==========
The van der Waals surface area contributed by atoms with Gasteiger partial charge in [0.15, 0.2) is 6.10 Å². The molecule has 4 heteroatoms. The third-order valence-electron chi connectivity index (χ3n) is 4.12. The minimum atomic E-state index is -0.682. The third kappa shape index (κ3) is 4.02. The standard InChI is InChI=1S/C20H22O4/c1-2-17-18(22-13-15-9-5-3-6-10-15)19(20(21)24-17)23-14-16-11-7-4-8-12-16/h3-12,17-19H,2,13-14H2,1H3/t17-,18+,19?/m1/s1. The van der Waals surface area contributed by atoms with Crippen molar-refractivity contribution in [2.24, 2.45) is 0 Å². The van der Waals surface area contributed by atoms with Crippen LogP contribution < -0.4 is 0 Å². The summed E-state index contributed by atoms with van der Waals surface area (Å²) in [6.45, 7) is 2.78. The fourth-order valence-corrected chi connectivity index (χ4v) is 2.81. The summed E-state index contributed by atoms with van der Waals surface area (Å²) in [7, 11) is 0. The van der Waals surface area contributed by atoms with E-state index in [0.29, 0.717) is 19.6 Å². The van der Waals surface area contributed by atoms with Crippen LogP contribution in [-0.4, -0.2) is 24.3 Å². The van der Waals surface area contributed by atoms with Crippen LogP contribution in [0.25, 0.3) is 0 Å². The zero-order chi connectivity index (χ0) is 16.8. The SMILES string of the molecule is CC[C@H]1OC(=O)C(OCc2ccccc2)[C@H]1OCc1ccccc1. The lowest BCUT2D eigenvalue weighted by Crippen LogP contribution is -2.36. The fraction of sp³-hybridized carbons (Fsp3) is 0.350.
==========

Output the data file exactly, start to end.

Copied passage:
The van der Waals surface area contributed by atoms with Gasteiger partial charge in [0.15, 0.2) is 6.10 Å². The molecule has 4 heteroatoms. The third-order valence-electron chi connectivity index (χ3n) is 4.12. The minimum atomic E-state index is -0.682. The third kappa shape index (κ3) is 4.02. The standard InChI is InChI=1S/C20H22O4/c1-2-17-18(22-13-15-9-5-3-6-10-15)19(20(21)24-17)23-14-16-11-7-4-8-12-16/h3-12,17-19H,2,13-14H2,1H3/t17-,18+,19?/m1/s1. The van der Waals surface area contributed by atoms with Crippen molar-refractivity contribution in [2.24, 2.45) is 0 Å². The van der Waals surface area contributed by atoms with Crippen LogP contribution < -0.4 is 0 Å². The summed E-state index contributed by atoms with van der Waals surface area (Å²) in [6.45, 7) is 2.78. The fourth-order valence-corrected chi connectivity index (χ4v) is 2.81. The summed E-state index contributed by atoms with van der Waals surface area (Å²) in [7, 11) is 0. The van der Waals surface area contributed by atoms with E-state index in [0.29, 0.717) is 19.6 Å². The van der Waals surface area contributed by atoms with Crippen LogP contribution in [-0.4, -0.2) is 24.3 Å². The van der Waals surface area contributed by atoms with Crippen LogP contribution in [0.25, 0.3) is 0 Å². The zero-order chi connectivity index (χ0) is 16.8. The SMILES string of the molecule is CC[C@H]1OC(=O)C(OCc2ccccc2)[C@H]1OCc1ccccc1. The lowest BCUT2D eigenvalue weighted by Crippen LogP contribution is -2.36. The fraction of sp³-hybridized carbons (Fsp3) is 0.350.